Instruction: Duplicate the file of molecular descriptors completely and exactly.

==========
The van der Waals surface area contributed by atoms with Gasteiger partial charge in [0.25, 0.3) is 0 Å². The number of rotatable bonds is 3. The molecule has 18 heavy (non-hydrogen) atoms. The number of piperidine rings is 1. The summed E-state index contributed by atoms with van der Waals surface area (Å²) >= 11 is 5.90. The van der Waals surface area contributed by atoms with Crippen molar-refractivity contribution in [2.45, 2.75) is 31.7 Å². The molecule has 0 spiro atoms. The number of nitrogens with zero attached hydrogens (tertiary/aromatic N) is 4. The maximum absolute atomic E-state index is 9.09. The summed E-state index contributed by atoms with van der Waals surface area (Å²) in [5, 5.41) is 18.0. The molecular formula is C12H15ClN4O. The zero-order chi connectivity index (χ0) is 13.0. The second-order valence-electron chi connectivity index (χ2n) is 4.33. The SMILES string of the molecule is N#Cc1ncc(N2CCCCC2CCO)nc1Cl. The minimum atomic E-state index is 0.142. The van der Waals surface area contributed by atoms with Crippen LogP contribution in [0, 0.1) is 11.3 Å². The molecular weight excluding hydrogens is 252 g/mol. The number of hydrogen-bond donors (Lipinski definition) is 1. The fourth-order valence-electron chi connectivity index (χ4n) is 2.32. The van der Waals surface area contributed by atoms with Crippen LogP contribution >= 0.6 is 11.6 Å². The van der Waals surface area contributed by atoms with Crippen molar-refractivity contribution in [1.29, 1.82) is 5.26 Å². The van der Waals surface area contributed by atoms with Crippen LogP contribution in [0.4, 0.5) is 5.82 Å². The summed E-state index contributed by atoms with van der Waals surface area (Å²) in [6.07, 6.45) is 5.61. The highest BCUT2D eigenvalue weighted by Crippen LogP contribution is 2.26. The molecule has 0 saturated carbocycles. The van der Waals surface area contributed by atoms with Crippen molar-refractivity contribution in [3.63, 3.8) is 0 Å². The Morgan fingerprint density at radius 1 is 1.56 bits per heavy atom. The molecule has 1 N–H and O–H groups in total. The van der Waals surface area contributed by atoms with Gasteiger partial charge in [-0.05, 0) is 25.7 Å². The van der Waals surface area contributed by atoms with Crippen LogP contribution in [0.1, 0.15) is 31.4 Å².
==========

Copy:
The van der Waals surface area contributed by atoms with Gasteiger partial charge in [0.25, 0.3) is 0 Å². The number of rotatable bonds is 3. The molecule has 18 heavy (non-hydrogen) atoms. The number of piperidine rings is 1. The summed E-state index contributed by atoms with van der Waals surface area (Å²) >= 11 is 5.90. The van der Waals surface area contributed by atoms with Crippen molar-refractivity contribution in [2.45, 2.75) is 31.7 Å². The molecule has 0 spiro atoms. The number of nitrogens with zero attached hydrogens (tertiary/aromatic N) is 4. The maximum absolute atomic E-state index is 9.09. The summed E-state index contributed by atoms with van der Waals surface area (Å²) in [5, 5.41) is 18.0. The molecular formula is C12H15ClN4O. The zero-order chi connectivity index (χ0) is 13.0. The second-order valence-electron chi connectivity index (χ2n) is 4.33. The SMILES string of the molecule is N#Cc1ncc(N2CCCCC2CCO)nc1Cl. The minimum atomic E-state index is 0.142. The van der Waals surface area contributed by atoms with Crippen LogP contribution in [0, 0.1) is 11.3 Å². The molecular weight excluding hydrogens is 252 g/mol. The number of hydrogen-bond donors (Lipinski definition) is 1. The fourth-order valence-electron chi connectivity index (χ4n) is 2.32. The van der Waals surface area contributed by atoms with Crippen LogP contribution >= 0.6 is 11.6 Å². The van der Waals surface area contributed by atoms with Crippen molar-refractivity contribution in [1.29, 1.82) is 5.26 Å². The van der Waals surface area contributed by atoms with Crippen LogP contribution in [0.4, 0.5) is 5.82 Å². The summed E-state index contributed by atoms with van der Waals surface area (Å²) in [6.07, 6.45) is 5.61. The highest BCUT2D eigenvalue weighted by Crippen LogP contribution is 2.26. The molecule has 0 saturated carbocycles. The van der Waals surface area contributed by atoms with Crippen molar-refractivity contribution in [3.63, 3.8) is 0 Å². The Morgan fingerprint density at radius 1 is 1.56 bits per heavy atom. The molecule has 1 N–H and O–H groups in total. The van der Waals surface area contributed by atoms with Gasteiger partial charge in [-0.05, 0) is 25.7 Å². The van der Waals surface area contributed by atoms with Crippen LogP contribution in [0.1, 0.15) is 31.4 Å².